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Making History

By on Aug 12, 2009 in Reviews | 0 comments

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Stephen Fry - Making History (front cover)My rating of Making History (1996) by Stephen Fry: 8.7 / 10
Pages: 574
Publisher: Arrow Books (a Random House subsidiary)

Stephen Fry isn’t among the more popular authors among the Indian book-reading public, so I decided to review a book by him today. How did I find out about him? Why, Douglas Adams of course! Stephen Fry was a good friend of Douglas Adams; he voiced audiobook versions of books written by DNA, voiced characters in the Hitchhiker’s Guide to the Galaxy radio series and the h2g2 movie. He is also one of the most popular – and the most prolific – users that Twitter has (his Twitter handle is @stephenfry).

Moving on with the book review. Making History doesn’t have anything to do with a cat trying to eat a goldfish. It’s a story whose basic premise revolves around the question – what would world history be like if Adolf Hitler never existed? Although it is never mentioned, the idea of ‘many worlds’ is an interpretation of quantum mechanics (in case you don’t what it is the preceding link should give you an overview of what the topic is about). Don’t worry if you aren’t that much into physics because the book barely gets into any scientific details, instead choosing to focus on the human angle.

Stephen Fry - Making History (back cover)

That cat...again. Why?!

The story’s protagonist is a history PhD student at Cambridge called Michael Young who is fascinated by Hitler’s origins. He writes his dissertation on the childhood / youth of Hitler and how that affects him to where he reached later in life – not in the form that most theses are written in but in the form of a story. At this point in the beginning of the novel, chapters alternate between what is happening in Michael’s life and a fictionalized account of Hitler’s childhood. The latter gives moment for pause and makes you think about the place (not geographically speaking) that Hitler came from. I point this bit out not as a spoiler but because his parents are referred to by their first names (Alois and Klara) without ‘Hitler’ being mentioned – to those who didn’t know this bit of historical fact, those chapters might seem confusing at first.

Serendipitously, a physicist at his college called Leo Zuckerman comes across this dissertation and becomes fascinated by it, since he tortured by the guilt that his father supervised executions of Jewish people at Auschwitz. Leo has been working on a device allows small quantities of matter to be transmitted to the past. Soon, Michael and Leo get it into their heads that they must change the course of by ensuring that Hitler is never born. They plan to do this by infecting the water supply of the town Hitler was born in with a new, highly potent contraceptive substance nicked by Michael from his girlfriend’s laboratory.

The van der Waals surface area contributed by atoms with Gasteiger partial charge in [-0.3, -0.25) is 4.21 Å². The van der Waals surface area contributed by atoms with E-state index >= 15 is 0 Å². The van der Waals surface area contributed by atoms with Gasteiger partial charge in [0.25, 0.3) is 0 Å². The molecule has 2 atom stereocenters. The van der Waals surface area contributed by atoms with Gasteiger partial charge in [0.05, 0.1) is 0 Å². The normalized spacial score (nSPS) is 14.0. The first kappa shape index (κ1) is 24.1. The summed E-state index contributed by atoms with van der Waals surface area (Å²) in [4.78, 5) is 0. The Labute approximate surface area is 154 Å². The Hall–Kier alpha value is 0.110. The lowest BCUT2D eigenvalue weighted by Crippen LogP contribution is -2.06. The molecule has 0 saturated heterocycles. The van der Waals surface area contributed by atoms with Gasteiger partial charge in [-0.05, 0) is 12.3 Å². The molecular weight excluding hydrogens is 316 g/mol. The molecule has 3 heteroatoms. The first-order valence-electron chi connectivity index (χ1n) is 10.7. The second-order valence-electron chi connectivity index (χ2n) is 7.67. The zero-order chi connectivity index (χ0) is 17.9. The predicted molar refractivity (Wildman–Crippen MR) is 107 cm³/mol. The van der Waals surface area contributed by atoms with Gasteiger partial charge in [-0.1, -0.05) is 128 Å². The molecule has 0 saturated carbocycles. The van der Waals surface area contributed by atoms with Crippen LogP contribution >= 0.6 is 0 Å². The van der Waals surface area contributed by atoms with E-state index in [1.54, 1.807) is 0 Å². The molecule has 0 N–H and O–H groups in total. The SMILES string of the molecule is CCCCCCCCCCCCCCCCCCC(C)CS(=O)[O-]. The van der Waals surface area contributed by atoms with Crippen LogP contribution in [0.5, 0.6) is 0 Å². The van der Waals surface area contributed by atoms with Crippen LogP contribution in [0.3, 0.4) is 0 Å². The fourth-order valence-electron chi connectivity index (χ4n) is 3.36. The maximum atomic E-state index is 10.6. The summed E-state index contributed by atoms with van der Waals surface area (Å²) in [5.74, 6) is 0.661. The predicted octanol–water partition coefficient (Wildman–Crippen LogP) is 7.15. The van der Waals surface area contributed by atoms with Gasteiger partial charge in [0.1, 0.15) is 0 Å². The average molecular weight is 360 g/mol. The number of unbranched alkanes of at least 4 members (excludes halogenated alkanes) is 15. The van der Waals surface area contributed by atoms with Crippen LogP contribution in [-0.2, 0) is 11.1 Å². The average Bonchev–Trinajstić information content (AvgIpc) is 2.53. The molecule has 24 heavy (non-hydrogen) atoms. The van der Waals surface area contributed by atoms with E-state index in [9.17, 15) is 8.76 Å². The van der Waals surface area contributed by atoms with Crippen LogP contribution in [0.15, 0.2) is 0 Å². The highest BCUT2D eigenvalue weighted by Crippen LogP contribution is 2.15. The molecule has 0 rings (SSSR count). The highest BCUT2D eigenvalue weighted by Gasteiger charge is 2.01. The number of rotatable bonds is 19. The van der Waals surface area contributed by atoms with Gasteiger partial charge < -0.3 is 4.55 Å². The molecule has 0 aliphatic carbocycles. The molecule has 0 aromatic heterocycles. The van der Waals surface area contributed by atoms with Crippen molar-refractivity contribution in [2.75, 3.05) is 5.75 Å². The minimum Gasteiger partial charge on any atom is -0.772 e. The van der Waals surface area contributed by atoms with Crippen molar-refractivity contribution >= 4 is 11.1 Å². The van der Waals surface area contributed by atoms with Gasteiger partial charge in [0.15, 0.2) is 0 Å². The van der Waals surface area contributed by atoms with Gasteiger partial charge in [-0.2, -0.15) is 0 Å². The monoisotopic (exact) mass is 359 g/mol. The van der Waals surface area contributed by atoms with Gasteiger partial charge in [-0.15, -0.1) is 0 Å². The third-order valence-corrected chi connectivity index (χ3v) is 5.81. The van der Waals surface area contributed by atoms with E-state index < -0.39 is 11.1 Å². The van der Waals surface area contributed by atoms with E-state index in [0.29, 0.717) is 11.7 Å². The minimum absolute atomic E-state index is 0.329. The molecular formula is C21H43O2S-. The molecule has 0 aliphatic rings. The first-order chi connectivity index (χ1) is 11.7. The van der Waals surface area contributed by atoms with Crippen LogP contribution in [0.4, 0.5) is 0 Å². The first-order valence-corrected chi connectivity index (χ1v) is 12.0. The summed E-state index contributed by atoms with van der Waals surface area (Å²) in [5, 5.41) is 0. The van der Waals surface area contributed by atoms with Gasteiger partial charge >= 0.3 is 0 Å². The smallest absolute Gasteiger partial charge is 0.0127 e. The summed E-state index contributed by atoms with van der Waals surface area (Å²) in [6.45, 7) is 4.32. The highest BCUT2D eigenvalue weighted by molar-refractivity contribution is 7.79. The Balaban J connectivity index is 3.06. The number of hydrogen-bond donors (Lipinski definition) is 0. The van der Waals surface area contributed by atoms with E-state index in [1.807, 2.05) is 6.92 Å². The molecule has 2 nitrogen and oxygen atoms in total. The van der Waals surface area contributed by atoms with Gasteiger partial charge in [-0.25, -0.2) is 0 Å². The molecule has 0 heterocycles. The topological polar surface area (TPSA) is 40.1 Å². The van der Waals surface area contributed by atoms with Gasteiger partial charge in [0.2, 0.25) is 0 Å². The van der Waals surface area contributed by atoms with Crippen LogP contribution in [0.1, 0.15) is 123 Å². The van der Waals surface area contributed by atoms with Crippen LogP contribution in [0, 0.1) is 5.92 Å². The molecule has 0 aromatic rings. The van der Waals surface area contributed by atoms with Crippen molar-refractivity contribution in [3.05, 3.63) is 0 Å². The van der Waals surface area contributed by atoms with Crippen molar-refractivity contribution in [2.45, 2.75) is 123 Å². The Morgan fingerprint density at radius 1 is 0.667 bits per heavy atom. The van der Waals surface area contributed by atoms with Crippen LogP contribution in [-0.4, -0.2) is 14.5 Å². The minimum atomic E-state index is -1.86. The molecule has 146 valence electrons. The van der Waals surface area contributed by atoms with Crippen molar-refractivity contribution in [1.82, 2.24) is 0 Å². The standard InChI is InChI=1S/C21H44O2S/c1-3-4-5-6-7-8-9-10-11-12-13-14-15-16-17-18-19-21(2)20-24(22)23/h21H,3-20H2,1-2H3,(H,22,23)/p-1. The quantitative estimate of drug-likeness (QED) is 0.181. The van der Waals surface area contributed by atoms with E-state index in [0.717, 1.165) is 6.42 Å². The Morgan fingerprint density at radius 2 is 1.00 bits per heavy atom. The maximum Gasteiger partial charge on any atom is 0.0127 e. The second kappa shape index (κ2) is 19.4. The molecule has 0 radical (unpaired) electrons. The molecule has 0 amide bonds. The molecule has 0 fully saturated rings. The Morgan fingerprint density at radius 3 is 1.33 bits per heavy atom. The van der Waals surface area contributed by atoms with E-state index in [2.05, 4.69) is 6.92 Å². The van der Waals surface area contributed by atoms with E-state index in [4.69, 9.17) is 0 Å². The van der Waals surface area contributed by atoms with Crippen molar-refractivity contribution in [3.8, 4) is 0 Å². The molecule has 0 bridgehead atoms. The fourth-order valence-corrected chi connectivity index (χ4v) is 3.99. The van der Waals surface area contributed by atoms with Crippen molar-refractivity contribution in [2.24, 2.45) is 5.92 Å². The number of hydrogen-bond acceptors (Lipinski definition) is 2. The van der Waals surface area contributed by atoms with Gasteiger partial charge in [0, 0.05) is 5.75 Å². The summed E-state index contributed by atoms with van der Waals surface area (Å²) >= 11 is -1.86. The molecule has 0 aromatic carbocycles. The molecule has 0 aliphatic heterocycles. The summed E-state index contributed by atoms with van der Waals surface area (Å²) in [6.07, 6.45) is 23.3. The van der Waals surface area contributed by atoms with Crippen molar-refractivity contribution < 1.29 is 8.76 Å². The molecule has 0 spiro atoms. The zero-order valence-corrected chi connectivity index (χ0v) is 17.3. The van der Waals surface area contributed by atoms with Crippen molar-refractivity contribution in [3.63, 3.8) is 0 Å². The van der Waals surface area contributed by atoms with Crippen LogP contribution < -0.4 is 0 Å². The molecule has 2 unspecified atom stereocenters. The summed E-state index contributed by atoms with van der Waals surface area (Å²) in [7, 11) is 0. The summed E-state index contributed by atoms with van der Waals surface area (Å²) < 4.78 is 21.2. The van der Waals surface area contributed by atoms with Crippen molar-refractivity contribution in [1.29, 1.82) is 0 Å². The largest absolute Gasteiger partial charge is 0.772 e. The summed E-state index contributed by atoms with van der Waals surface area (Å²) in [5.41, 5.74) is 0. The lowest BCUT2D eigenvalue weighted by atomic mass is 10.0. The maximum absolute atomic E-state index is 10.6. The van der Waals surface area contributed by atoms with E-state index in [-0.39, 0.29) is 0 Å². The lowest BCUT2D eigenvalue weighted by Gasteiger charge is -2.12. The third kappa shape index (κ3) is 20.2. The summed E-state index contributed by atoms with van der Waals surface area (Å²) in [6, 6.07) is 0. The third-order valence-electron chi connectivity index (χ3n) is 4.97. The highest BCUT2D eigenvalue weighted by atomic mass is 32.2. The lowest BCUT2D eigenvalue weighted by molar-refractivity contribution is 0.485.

I won’t give rest of the story away, for this is where it kicks into high gear. Michael wakes up the day after they try their little experiment to find that he’s woken up in America – at Princeton University. At first he doesn’t realize what is going on, and his sudden change in behaviour alarms his friends. It turns out the the Michael we know in the last few pages has replaced the Michael in this parallel universe – a universe in which Hitler was never born. The novel continues alternating between Michael’s life and scenes from (the now altered) world history. Michael soon finds out that his plan didn’t exactly work out.

The novel is a bit long, but Stephen Fry goes to great lengths to keep you interested. By mixing up chapters from the past and the present he keeps you wanting to read finish a chapter as fast as possible to find out what is happening in the other story thread. Yes, the stories are intertwined, so you can’t just skip chapters. Fry also throws in variations, like writing certain chapters as screenplay for a movie.

Making History is an engaging novel which makes you ask a lot of philosophical questions – can we really change the course of history, and even if we can do we want to / should we? It shows how the smallest changes can set off a chain reaction that grows into something immense. Also, if you’re a history buff – or even a guy who doesn’t know much about this period of world history – then this book is quite informative. The parallel universe history is fictionalized but it still has hints of actual history from our world.

Do grab a copy of Stephen Fry’s Making History or read other reviews.

Originally posted at Youthpad.



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